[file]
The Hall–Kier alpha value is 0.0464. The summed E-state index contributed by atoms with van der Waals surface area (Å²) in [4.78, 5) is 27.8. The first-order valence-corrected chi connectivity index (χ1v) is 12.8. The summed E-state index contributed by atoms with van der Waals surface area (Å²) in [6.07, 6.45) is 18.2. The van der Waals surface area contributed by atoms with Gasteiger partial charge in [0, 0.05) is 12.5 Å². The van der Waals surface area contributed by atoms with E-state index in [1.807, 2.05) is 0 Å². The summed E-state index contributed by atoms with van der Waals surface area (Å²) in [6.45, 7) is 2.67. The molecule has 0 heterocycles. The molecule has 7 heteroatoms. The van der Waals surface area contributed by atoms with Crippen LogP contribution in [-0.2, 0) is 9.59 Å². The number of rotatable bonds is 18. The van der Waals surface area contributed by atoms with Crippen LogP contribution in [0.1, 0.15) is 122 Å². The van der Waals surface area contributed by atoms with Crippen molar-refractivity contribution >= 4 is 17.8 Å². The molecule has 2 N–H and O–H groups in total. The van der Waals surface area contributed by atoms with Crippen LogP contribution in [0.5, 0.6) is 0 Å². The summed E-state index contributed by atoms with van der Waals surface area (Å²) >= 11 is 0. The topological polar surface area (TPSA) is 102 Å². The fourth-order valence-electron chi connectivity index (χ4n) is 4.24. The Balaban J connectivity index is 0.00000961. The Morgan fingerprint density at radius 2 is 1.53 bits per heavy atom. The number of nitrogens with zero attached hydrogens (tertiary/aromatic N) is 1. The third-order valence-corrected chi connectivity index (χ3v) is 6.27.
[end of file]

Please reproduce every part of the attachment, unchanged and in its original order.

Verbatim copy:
The Hall–Kier alpha value is 0.0464. The summed E-state index contributed by atoms with van der Waals surface area (Å²) in [4.78, 5) is 27.8. The first-order valence-corrected chi connectivity index (χ1v) is 12.8. The summed E-state index contributed by atoms with van der Waals surface area (Å²) in [6.07, 6.45) is 18.2. The van der Waals surface area contributed by atoms with Gasteiger partial charge in [0, 0.05) is 12.5 Å². The van der Waals surface area contributed by atoms with E-state index in [1.807, 2.05) is 0 Å². The summed E-state index contributed by atoms with van der Waals surface area (Å²) in [6.45, 7) is 2.67. The molecule has 0 heterocycles. The molecule has 7 heteroatoms. The van der Waals surface area contributed by atoms with Crippen LogP contribution in [-0.2, 0) is 9.59 Å². The number of rotatable bonds is 18. The van der Waals surface area contributed by atoms with Crippen LogP contribution in [0.1, 0.15) is 122 Å². The van der Waals surface area contributed by atoms with Crippen molar-refractivity contribution >= 4 is 17.8 Å². The molecule has 2 N–H and O–H groups in total. The van der Waals surface area contributed by atoms with Crippen LogP contribution in [0.5, 0.6) is 0 Å². The summed E-state index contributed by atoms with van der Waals surface area (Å²) >= 11 is 0. The topological polar surface area (TPSA) is 102 Å². The fourth-order valence-electron chi connectivity index (χ4n) is 4.24. The Balaban J connectivity index is 0.00000961. The Morgan fingerprint density at radius 2 is 1.53 bits per heavy atom. The number of nitrogens with zero attached hydrogens (tertiary/aromatic N) is 1. The third-order valence-corrected chi connectivity index (χ3v) is 6.27.